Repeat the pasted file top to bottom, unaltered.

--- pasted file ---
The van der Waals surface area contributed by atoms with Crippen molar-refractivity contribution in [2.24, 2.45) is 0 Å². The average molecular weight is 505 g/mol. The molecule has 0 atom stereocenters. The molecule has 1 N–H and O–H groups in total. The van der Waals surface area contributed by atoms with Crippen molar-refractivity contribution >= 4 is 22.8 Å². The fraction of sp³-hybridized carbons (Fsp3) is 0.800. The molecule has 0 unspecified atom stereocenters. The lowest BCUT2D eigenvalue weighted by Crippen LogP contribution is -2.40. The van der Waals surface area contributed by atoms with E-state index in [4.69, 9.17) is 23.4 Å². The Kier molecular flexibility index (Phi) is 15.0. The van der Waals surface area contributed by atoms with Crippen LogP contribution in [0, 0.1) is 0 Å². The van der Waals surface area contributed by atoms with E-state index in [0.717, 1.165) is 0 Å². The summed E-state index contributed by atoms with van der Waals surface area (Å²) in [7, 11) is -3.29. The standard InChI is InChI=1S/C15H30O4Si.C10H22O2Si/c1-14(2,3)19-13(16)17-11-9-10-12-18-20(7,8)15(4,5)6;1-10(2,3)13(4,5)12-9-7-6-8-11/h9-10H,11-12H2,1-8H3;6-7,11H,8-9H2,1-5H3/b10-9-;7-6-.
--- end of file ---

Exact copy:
The van der Waals surface area contributed by atoms with Crippen molar-refractivity contribution in [2.24, 2.45) is 0 Å². The average molecular weight is 505 g/mol. The molecule has 0 atom stereocenters. The molecule has 1 N–H and O–H groups in total. The van der Waals surface area contributed by atoms with Crippen molar-refractivity contribution >= 4 is 22.8 Å². The fraction of sp³-hybridized carbons (Fsp3) is 0.800. The molecule has 0 unspecified atom stereocenters. The lowest BCUT2D eigenvalue weighted by Crippen LogP contribution is -2.40. The van der Waals surface area contributed by atoms with E-state index in [4.69, 9.17) is 23.4 Å². The Kier molecular flexibility index (Phi) is 15.0. The van der Waals surface area contributed by atoms with Crippen LogP contribution in [0, 0.1) is 0 Å². The van der Waals surface area contributed by atoms with E-state index in [0.717, 1.165) is 0 Å². The summed E-state index contributed by atoms with van der Waals surface area (Å²) in [7, 11) is -3.29. The standard InChI is InChI=1S/C15H30O4Si.C10H22O2Si/c1-14(2,3)19-13(16)17-11-9-10-12-18-20(7,8)15(4,5)6;1-10(2,3)13(4,5)12-9-7-6-8-11/h9-10H,11-12H2,1-8H3;6-7,11H,8-9H2,1-5H3/b10-9-;7-6-.